Relationship between electrogenic performance and physiological change of four wetland plants in constructed wetland-microbial fuel cells during non-growing seasons


Yin Zhou , Dong Xu , Enrong Xiao , Dan Xu , Peng Xu , Xia Zhang , Qiaohong Zhou , Feng He , Zhenbin Wu

DOI:10.1016/j.jes.2017.11.008

Received May 04, 2017,Revised , Accepted November 09, 2017, Available online November 21, 2017

Volume 70,2018,Pages 54-62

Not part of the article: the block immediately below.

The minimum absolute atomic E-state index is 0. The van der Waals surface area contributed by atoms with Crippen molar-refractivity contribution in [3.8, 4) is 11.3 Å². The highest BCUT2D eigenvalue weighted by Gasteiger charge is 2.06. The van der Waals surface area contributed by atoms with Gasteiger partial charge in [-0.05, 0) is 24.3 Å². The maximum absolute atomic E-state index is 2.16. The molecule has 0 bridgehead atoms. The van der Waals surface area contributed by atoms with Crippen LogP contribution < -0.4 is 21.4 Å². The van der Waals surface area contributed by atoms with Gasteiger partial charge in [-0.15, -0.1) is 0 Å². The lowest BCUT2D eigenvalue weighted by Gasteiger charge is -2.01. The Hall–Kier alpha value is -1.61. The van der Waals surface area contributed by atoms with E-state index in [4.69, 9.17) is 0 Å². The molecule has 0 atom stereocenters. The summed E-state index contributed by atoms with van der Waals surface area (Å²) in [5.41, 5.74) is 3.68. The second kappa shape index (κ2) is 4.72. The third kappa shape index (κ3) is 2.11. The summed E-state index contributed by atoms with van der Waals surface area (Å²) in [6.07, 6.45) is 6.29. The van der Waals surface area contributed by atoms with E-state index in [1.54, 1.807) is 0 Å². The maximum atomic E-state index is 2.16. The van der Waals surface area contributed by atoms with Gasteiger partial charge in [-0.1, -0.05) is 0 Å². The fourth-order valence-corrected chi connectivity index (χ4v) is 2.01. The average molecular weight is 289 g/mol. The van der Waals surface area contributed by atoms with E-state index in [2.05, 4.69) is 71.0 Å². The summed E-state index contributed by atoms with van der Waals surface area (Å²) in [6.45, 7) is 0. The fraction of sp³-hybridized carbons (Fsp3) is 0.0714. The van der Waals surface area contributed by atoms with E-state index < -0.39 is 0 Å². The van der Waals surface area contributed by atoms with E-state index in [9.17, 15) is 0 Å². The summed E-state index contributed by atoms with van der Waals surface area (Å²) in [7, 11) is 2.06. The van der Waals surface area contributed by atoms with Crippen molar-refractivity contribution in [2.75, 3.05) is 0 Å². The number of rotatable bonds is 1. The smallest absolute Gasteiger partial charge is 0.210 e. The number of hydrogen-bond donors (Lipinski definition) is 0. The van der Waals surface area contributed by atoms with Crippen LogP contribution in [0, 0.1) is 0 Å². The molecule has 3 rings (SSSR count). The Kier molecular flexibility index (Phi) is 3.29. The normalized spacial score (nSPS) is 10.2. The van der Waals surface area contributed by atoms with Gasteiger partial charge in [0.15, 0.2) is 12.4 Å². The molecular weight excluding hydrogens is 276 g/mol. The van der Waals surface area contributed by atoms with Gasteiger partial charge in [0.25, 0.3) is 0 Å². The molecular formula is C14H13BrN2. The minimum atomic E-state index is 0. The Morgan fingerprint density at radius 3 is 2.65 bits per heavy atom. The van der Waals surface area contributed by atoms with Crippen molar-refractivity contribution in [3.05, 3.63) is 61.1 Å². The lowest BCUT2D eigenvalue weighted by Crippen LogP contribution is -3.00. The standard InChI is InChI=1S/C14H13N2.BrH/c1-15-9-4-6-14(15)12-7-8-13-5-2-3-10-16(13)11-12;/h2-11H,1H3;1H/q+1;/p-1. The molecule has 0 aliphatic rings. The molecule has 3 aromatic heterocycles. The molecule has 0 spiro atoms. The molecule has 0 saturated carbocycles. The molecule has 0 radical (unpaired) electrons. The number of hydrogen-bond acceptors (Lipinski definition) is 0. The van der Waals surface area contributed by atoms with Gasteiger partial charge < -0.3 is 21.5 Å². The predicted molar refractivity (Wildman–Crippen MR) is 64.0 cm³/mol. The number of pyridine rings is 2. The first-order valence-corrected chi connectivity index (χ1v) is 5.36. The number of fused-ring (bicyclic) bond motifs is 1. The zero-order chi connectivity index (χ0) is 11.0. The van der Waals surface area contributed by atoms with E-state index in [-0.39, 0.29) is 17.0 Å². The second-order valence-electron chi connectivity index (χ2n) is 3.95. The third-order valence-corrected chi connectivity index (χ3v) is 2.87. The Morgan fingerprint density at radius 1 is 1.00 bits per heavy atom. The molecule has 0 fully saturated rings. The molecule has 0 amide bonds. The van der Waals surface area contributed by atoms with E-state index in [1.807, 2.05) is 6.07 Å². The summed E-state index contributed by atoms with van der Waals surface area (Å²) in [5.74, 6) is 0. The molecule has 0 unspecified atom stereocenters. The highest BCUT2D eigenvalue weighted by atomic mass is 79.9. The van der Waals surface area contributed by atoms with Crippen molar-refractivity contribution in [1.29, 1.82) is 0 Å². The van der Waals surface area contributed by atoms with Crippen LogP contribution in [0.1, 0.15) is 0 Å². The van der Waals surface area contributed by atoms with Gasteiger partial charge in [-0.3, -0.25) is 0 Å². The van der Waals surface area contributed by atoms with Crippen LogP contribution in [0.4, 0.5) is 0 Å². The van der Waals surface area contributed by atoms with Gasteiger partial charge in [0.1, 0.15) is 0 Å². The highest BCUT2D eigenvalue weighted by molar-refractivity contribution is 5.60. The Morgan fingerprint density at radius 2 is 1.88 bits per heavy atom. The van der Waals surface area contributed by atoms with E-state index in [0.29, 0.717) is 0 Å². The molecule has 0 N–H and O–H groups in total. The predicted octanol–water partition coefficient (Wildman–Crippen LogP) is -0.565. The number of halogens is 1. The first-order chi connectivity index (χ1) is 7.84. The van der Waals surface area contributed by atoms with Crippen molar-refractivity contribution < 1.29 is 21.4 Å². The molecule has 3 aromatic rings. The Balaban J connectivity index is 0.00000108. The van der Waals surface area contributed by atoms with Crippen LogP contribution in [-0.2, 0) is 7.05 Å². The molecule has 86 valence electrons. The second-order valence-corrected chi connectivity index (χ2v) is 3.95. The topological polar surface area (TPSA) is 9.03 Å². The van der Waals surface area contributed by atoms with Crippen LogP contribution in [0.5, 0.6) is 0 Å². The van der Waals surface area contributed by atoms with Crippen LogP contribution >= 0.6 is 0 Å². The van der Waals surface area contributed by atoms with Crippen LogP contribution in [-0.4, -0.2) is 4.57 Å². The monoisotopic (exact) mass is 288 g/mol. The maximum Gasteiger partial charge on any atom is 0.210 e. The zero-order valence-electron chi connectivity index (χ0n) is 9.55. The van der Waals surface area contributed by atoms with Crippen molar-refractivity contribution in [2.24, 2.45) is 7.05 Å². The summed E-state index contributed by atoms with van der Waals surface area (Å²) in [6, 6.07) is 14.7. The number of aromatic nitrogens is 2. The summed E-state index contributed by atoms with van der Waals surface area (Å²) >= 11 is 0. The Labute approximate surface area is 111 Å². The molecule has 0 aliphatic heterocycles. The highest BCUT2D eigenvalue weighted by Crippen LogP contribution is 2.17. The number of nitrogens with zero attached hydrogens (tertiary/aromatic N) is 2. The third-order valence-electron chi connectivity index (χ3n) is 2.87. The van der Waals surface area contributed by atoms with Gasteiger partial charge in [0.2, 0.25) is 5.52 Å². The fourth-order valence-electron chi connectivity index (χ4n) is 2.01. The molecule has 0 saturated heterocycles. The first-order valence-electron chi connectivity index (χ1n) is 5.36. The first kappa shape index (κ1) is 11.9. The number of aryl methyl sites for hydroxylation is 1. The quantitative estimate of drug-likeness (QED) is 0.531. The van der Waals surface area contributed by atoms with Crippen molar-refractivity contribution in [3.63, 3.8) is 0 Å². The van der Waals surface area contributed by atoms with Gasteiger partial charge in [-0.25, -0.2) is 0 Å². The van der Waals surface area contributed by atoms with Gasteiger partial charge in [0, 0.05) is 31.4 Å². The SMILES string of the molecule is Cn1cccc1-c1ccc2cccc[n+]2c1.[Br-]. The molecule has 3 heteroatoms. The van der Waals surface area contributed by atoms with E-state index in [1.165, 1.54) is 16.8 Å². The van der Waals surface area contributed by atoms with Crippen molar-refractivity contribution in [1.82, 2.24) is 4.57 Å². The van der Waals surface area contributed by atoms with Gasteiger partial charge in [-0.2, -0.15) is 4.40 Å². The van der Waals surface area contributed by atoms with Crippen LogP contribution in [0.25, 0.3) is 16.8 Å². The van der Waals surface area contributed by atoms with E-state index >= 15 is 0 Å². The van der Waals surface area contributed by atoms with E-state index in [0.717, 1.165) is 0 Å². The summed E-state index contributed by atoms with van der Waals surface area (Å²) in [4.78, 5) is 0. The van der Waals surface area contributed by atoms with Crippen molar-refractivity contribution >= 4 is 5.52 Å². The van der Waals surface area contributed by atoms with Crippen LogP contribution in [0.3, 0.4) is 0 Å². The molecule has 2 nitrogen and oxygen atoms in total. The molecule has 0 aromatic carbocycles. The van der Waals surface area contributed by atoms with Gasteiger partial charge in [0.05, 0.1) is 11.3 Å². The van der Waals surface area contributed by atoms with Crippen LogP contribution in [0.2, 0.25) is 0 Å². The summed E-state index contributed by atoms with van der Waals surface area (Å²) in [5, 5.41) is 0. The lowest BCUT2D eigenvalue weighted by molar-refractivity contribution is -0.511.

To find suitable wetland plants for constructed wetland-microbial fuel cells (CW-MFCs), four commonly used wetland plants, including Canna indica, Cyperus alternifolius L., Acorus calamus, and Arundo donax, were investigated for their electrogenic performance and physiological changes during non-growing seasons. The maximum power output of 12.82 mW/m2 was achieved in the A. donax CW-MFC only when root exudates were being released. The results also showed that use of an additional carbon source could remarkably improve the performance of electricity generation in the C. indica and A. donax CW-MFCs at relatively low temperatures (2–15°C). However, A. calamus withered before the end of the experiment, whereas the other three plants survived the winter safely, although their relative growth rate values and the maximum quantum yield of PSII (Fv/Fm) significantly declined, and free proline and malondialdehyde significantly accumulated in their leaves. On the basis of correlation analysis, temperature had a greater effect on plant physiology than voltage. The results offer a valuable reference for plant selection for CW-MFCs.

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